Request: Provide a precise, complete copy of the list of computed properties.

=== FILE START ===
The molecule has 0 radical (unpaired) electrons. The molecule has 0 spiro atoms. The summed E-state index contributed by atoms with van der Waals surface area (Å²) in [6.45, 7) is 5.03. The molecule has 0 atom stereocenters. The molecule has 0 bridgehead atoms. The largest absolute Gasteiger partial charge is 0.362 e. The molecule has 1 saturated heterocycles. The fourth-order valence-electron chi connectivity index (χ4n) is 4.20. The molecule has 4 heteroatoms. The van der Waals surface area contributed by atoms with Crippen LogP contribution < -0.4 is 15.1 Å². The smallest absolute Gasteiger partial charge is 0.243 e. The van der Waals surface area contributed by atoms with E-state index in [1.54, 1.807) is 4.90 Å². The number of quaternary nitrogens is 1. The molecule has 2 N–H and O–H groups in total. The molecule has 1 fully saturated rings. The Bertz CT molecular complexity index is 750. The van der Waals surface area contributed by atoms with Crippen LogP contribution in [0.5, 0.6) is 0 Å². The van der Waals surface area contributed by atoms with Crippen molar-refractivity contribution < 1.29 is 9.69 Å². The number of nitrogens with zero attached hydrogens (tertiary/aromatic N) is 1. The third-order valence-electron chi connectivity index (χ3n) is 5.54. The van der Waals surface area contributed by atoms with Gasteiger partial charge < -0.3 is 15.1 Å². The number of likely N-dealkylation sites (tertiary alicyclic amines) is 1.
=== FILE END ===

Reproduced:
The molecule has 0 radical (unpaired) electrons. The molecule has 0 spiro atoms. The summed E-state index contributed by atoms with van der Waals surface area (Å²) in [6.45, 7) is 5.03. The molecule has 0 atom stereocenters. The molecule has 0 bridgehead atoms. The largest absolute Gasteiger partial charge is 0.362 e. The molecule has 1 saturated heterocycles. The fourth-order valence-electron chi connectivity index (χ4n) is 4.20. The molecule has 4 heteroatoms. The van der Waals surface area contributed by atoms with Crippen LogP contribution < -0.4 is 15.1 Å². The smallest absolute Gasteiger partial charge is 0.243 e. The van der Waals surface area contributed by atoms with E-state index in [1.54, 1.807) is 4.90 Å². The number of quaternary nitrogens is 1. The molecule has 2 N–H and O–H groups in total. The molecule has 1 fully saturated rings. The Bertz CT molecular complexity index is 750. The van der Waals surface area contributed by atoms with Crippen LogP contribution in [0.5, 0.6) is 0 Å². The van der Waals surface area contributed by atoms with Crippen molar-refractivity contribution < 1.29 is 9.69 Å². The number of nitrogens with zero attached hydrogens (tertiary/aromatic N) is 1. The third-order valence-electron chi connectivity index (χ3n) is 5.54. The van der Waals surface area contributed by atoms with Gasteiger partial charge < -0.3 is 15.1 Å². The number of likely N-dealkylation sites (tertiary alicyclic amines) is 1.